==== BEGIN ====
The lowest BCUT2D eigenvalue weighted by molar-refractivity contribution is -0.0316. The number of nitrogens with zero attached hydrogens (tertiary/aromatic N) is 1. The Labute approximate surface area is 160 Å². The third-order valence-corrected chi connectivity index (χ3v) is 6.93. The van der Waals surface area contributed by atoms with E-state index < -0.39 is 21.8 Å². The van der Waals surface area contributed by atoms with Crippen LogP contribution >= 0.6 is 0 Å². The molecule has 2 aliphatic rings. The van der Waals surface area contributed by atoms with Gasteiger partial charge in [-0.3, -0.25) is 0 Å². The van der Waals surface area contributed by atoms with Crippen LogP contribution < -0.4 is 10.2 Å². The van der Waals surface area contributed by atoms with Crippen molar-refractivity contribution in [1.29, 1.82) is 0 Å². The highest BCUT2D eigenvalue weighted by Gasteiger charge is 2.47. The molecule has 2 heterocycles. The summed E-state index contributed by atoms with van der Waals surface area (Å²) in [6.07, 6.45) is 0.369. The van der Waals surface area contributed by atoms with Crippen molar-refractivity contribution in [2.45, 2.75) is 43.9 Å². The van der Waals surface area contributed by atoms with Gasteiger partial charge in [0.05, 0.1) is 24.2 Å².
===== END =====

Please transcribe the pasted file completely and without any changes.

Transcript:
The lowest BCUT2D eigenvalue weighted by molar-refractivity contribution is -0.0316. The number of nitrogens with zero attached hydrogens (tertiary/aromatic N) is 1. The Labute approximate surface area is 160 Å². The third-order valence-corrected chi connectivity index (χ3v) is 6.93. The van der Waals surface area contributed by atoms with E-state index < -0.39 is 21.8 Å². The van der Waals surface area contributed by atoms with Crippen LogP contribution >= 0.6 is 0 Å². The molecule has 2 aliphatic rings. The van der Waals surface area contributed by atoms with Gasteiger partial charge in [-0.3, -0.25) is 0 Å². The van der Waals surface area contributed by atoms with Crippen LogP contribution < -0.4 is 10.2 Å². The van der Waals surface area contributed by atoms with Crippen molar-refractivity contribution in [1.29, 1.82) is 0 Å². The highest BCUT2D eigenvalue weighted by Gasteiger charge is 2.47. The molecule has 2 heterocycles. The summed E-state index contributed by atoms with van der Waals surface area (Å²) in [6.07, 6.45) is 0.369. The van der Waals surface area contributed by atoms with Crippen molar-refractivity contribution in [2.45, 2.75) is 43.9 Å². The van der Waals surface area contributed by atoms with Gasteiger partial charge in [0.05, 0.1) is 24.2 Å².